Topanga – an unincorporated community of nearly 8,300 residents in western Los Angeles County – is surrounded on three sides by the rugged and protected mountains of Santa Monica. The fourth side is bounded by the Pacific Ocean. You can hike to the Old Topanga Fire Lookout, an abandoned structure formerly used by the National Forest Service to monitor forest fires, and on a clear day see the San Fernando Valley, Catalina Island, Calabasas, Malibu and – 40 km east – downtown Los Angeles.
The city center is picturesque. There is a post office, library, general store, open-air theater, fire station, and a restaurant named Inn of the Seventh Ray that sells crystals in the gift shop. Around the main street and the mountain houses is Topanga State Park – 11,000 acres of protected land with 36 miles of trails. Famous for its exuberant wildflowers and mingled air of white sage, Topanga’s open space is synonymous with abundant wildlife – owls, deer, frogs, crickets, coyotes, and pumas, all of which contribute to a twilight chorus.
A bumper sticker found on locals’ cars serves as the canyon’s unofficial motto: “Don’t change Topanga, let Topanga change you.”
Here, it is easy to imagine the different eras succeeding each other.
When the Tongva and Chumash tribes lived near Topanga Creek. When the settlers claimed land from the Spaniards. When Tiburcio Vasquez, reputed to be an inspiration to Zorro, lived in hiding places with a bounty on his head. When smugglers spilled alcohol during Prohibition. When the Nazi sympathizers crouched down. When blacklisted actors and writers moved to Topanga in McCarthy’s heyday. When hippies staged loves.
In the 1960s and 1970s, transplant recipients lived in communities, sometimes behind the city center in caves near the creek, and were called Creekers. In the canyon there were drugs and music. Neil Young wrote and recorded “After the Gold Rush” while living in Topanga. The Old Corral, a dive bar, has hosted local talent like Canned Heat and Taj Mahal. Regulars included Linda Ronstadt, Jimi Hendrix, Janis Joplin, Joni Mitchell. When the Beatles stopped to listen to music, the locals let air out of the band’s tires so they couldn’t leave.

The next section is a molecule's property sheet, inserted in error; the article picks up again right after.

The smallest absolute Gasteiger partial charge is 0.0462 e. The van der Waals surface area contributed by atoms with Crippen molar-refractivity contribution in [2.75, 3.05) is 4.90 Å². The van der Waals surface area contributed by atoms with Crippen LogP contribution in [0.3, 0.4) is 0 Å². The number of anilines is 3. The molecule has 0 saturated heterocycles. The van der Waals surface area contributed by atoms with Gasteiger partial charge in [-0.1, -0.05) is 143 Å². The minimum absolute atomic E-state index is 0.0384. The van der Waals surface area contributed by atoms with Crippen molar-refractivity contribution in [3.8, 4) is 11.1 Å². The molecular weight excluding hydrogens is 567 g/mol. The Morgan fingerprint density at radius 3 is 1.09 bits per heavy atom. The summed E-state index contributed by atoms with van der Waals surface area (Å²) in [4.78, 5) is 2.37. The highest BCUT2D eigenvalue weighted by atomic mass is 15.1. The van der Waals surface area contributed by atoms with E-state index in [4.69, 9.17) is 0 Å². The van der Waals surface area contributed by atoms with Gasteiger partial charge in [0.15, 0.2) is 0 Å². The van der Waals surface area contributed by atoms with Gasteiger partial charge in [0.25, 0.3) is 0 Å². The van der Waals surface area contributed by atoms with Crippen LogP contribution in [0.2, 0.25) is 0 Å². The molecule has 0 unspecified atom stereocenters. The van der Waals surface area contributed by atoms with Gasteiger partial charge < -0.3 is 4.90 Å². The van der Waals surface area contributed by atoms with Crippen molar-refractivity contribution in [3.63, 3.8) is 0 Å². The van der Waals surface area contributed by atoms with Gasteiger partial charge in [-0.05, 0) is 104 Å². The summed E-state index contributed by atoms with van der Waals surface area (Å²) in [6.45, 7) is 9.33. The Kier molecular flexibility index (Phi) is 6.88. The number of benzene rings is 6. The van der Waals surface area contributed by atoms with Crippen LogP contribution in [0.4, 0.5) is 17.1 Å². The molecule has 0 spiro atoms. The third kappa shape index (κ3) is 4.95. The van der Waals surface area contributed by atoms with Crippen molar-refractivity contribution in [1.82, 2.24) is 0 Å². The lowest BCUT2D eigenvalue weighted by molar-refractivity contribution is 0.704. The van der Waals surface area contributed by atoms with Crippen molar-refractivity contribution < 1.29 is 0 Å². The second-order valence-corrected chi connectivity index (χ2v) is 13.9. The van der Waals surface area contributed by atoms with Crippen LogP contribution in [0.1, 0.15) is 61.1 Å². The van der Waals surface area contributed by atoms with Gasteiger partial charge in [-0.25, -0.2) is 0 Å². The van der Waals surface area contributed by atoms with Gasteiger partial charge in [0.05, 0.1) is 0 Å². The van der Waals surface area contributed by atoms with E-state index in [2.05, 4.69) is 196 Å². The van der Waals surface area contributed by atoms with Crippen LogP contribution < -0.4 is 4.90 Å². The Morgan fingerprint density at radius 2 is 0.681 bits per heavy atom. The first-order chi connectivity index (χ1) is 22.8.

Ms. Wiley lives on 10 of the original 160 acres that her grandfather, Francisco Trujillo, operated from 1886. Her father, along with crews of inmates, built Topanga Canyon Boulevard in 1911. The Fire Roads in Topanga are still maintained by Malibu Conservation Camp 13, which houses a team of firefighters, cooks and maintenance workers all made up of women. The original wooden family ranch in Trujillo, a hundred yards from Mrs. Wiley’s home, still stands with a view of chaparral and chamise covered hills and mature coastal living oaks.
Ms. Wiley has seen it all: the fires, the floods, the rare snowstorm. None of this worries him like it worries others. In 1993, she waited for the Old Topanga fire in her living room: “I saw it burn, I saw a lot of smoke. It was very boring. “At the time, she and Mr Buerge, who lives in the historic Spanish colonial renaissance district and recently upgraded his outdoor wildfire sprinkler system with 16 farm-grade pumps, remained behind despite county evacuation orders.
“If a fire starts very quickly, I will not leave my property,” said Buerge. “I am very determined to stay here.
In October 1942 in Topanga Canyon, a three-day fire burned more than 20,000 acres and destroyed 40 homes. The following year, 53 houses were destroyed. Five years later, 41 families near Santa Maria Road had to evacuate. In 1993, the Old Topanga fire raged over 18,000 acres, consuming 359 structures and killing three people.
“The Topanga area has not seen a major fire since 1993, so we know that sooner or later we will face it,” said Sheila Kuehl, a member of the Los Angeles County Supervisory Board who represents Topanga.
Fire has become so entrenched in Topanga’s life that the community holds an annual emergency fair dedicated to fire safety and preparedness.
At the last in-person fair, in 2019, residents walked from stand to stand, chatting with rangers and vendors peddling generators, fire extinguishers, radio amateurs and fire prevention hydrants. All participants received a raffle ticket and a cell phone charger. The raffle prizes were professionally packed bug out bags. The kids tried on so-called participations – the fire-retardant black Nomex coveralls worn by firefighters – and posed for photos with Smokey Bear.
Mr. Grasso, the volunteer doctor of the concrete house and the cinder block bunker, attended the fair. He noticed that out of the thousands of inhabitants of Topanga, only a few hundred showed up.
“Every fire season the stress level seeps just below the surface,” Mr. Grasso said, adding: “I worry about people who say, ‘I stay back, I’ve been through a million these fires. ‘ I want to ask them, “Have you ever had your hair burnt on your arms?” Do you know what it feels like to have your lungs scorched? ‘ “